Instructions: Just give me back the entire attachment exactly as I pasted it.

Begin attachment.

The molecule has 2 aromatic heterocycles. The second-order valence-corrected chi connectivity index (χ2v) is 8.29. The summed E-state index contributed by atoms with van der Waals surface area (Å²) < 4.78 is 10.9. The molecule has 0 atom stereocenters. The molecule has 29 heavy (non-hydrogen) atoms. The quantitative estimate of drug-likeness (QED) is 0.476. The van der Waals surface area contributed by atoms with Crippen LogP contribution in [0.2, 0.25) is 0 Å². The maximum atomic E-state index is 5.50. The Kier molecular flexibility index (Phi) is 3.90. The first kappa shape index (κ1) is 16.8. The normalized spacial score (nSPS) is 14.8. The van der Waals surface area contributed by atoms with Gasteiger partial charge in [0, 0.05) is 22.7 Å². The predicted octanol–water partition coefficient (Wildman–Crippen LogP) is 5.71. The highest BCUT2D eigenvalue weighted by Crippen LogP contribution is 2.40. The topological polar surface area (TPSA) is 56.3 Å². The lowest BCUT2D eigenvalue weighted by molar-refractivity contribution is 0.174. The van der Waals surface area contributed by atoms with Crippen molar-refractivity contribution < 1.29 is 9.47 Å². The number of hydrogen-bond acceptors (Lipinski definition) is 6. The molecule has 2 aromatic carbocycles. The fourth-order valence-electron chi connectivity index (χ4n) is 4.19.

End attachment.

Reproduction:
The molecule has 2 aromatic heterocycles. The second-order valence-corrected chi connectivity index (χ2v) is 8.29. The summed E-state index contributed by atoms with van der Waals surface area (Å²) < 4.78 is 10.9. The molecule has 0 atom stereocenters. The molecule has 29 heavy (non-hydrogen) atoms. The quantitative estimate of drug-likeness (QED) is 0.476. The van der Waals surface area contributed by atoms with Crippen LogP contribution in [0.2, 0.25) is 0 Å². The maximum atomic E-state index is 5.50. The Kier molecular flexibility index (Phi) is 3.90. The first kappa shape index (κ1) is 16.8. The normalized spacial score (nSPS) is 14.8. The van der Waals surface area contributed by atoms with Gasteiger partial charge in [0, 0.05) is 22.7 Å². The predicted octanol–water partition coefficient (Wildman–Crippen LogP) is 5.71. The highest BCUT2D eigenvalue weighted by Crippen LogP contribution is 2.40. The topological polar surface area (TPSA) is 56.3 Å². The lowest BCUT2D eigenvalue weighted by molar-refractivity contribution is 0.174. The van der Waals surface area contributed by atoms with Crippen molar-refractivity contribution < 1.29 is 9.47 Å². The number of hydrogen-bond acceptors (Lipinski definition) is 6. The molecule has 2 aromatic carbocycles. The fourth-order valence-electron chi connectivity index (χ4n) is 4.19.